What complications did you experience with shingles during pregnancy?
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What are the
complications of shingles in pregnancy?
Postherpetic neuralgia is the most common complication of shingles. This
condition develops in about 20% of people who have shingles and is characterized
by persistent pain at the affected site after the rash has disappeared. It goes
away by 4 months after the initial rash in most people. This complication is
less common in pregnant women since it rarely occurs in people under 40 years of
age. Postherpetic neuralgia is more common in people over 60 who do not receive
treatment for shingles.
Shingles that affects the eye is another uncommon condition. It is essential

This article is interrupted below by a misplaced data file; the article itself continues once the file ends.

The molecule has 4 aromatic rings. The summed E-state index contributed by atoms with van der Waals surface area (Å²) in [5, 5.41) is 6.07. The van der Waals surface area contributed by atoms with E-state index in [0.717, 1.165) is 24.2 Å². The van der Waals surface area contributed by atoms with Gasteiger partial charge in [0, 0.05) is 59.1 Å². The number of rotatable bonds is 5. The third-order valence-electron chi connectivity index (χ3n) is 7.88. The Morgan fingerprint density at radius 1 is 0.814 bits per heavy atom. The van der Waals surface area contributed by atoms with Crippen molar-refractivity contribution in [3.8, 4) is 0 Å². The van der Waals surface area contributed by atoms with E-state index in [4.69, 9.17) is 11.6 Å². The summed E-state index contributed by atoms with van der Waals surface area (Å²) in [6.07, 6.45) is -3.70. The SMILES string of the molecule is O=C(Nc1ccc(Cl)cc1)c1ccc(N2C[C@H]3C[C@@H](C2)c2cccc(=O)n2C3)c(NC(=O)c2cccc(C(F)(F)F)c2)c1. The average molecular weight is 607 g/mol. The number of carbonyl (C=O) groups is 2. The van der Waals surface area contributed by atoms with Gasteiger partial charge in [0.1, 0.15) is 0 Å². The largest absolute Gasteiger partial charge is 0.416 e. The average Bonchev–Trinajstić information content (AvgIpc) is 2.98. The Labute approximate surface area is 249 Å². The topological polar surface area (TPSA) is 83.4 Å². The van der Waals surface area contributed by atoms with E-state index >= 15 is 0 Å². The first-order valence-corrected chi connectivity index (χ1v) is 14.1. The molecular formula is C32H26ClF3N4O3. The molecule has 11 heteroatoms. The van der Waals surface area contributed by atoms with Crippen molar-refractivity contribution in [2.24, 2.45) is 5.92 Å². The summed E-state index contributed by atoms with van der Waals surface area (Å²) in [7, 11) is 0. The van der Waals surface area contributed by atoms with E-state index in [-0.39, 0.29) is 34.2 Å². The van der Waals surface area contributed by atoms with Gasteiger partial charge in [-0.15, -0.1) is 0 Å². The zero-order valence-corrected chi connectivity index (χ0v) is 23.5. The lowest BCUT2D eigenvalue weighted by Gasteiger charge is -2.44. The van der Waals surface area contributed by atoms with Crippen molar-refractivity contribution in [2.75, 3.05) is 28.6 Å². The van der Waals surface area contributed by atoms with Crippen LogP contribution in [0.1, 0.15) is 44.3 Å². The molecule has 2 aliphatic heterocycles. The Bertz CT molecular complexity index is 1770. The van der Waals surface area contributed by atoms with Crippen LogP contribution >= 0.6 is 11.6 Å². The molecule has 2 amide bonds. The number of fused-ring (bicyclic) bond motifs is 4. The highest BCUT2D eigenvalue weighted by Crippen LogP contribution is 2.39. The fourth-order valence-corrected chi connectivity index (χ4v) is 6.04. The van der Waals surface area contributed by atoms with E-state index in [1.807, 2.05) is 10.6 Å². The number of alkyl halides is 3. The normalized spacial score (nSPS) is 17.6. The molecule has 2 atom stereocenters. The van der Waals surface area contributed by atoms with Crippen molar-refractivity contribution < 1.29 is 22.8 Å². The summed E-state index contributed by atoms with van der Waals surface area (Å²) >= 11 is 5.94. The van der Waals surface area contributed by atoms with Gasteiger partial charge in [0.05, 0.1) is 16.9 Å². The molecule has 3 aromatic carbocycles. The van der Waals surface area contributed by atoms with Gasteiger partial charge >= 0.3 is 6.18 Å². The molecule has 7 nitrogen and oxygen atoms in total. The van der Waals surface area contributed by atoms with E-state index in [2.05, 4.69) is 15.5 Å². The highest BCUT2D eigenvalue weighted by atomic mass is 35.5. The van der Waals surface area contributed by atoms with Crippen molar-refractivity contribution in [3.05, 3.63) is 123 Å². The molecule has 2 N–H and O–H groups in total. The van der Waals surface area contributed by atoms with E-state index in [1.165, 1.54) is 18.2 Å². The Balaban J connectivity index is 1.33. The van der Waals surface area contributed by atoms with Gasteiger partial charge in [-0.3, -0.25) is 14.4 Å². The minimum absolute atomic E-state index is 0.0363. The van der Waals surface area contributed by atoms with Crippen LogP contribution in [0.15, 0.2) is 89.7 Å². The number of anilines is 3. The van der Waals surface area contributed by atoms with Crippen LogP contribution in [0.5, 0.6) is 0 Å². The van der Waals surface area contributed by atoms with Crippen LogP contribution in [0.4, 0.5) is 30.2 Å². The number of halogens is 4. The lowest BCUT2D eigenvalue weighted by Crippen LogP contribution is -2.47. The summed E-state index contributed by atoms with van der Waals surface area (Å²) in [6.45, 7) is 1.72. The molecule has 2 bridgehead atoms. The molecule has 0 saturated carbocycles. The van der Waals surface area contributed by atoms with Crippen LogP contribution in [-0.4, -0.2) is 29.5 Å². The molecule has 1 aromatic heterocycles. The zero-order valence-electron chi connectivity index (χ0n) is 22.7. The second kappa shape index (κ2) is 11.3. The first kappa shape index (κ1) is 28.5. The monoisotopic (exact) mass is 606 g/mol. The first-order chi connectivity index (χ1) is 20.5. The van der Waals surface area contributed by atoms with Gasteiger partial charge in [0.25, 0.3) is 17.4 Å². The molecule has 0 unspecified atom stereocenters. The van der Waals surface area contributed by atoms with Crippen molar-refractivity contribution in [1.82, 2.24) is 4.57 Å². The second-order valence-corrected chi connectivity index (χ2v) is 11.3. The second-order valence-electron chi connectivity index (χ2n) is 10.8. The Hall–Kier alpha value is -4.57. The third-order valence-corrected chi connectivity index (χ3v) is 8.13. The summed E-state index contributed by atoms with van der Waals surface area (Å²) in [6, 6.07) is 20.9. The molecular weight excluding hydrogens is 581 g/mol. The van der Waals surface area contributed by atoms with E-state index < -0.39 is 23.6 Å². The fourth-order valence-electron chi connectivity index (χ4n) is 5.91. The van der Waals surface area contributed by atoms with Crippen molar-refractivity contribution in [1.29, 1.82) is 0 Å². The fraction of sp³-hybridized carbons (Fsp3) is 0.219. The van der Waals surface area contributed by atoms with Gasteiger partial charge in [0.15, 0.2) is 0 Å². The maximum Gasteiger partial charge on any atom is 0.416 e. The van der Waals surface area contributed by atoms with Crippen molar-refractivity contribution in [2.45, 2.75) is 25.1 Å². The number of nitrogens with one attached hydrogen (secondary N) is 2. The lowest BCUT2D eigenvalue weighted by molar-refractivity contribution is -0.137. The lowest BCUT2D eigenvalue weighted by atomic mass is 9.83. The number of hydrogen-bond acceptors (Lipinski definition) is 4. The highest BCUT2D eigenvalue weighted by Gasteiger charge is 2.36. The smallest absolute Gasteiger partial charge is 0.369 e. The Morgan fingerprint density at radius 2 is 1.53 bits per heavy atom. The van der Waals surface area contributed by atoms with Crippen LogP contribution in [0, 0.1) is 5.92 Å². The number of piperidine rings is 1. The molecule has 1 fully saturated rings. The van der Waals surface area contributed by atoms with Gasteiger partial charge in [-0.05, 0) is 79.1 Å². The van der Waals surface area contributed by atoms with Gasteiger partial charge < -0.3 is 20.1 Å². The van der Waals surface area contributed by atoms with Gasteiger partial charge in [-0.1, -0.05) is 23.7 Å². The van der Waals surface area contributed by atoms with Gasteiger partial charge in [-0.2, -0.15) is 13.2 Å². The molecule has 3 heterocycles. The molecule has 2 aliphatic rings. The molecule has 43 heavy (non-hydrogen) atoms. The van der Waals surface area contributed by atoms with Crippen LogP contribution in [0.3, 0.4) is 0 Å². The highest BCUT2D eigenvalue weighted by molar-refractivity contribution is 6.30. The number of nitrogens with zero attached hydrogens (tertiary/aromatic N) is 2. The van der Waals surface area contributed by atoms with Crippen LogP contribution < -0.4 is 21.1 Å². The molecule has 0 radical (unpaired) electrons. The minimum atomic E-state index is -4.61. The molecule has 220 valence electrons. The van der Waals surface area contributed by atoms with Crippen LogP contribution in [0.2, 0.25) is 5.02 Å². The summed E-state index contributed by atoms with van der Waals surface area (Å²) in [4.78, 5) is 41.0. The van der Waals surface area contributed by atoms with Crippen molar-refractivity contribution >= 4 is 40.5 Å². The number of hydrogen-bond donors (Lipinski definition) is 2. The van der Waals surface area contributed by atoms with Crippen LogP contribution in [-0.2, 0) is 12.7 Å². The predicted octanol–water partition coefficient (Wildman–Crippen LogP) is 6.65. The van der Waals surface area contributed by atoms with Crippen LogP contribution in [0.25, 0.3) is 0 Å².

to see a doctor if you develop shingles around the eye area. In very rare cases,
the virus can spread to the brain and membranes around the central nervous
system. Other potential complications include hearing or
balance problems and weakness of the muscles on one side of the face, known as Ramsay Hunt syndrome.
All of these complications, like postherpetic neuralgia, are more common in
older adults and affect pregnant women less commonly.
Sometimes, secondary bacterial infections develop at the site of the rash.
These can be treated with antibiotics, and antibiotics can be chosen that are
safe for use in pregnancy.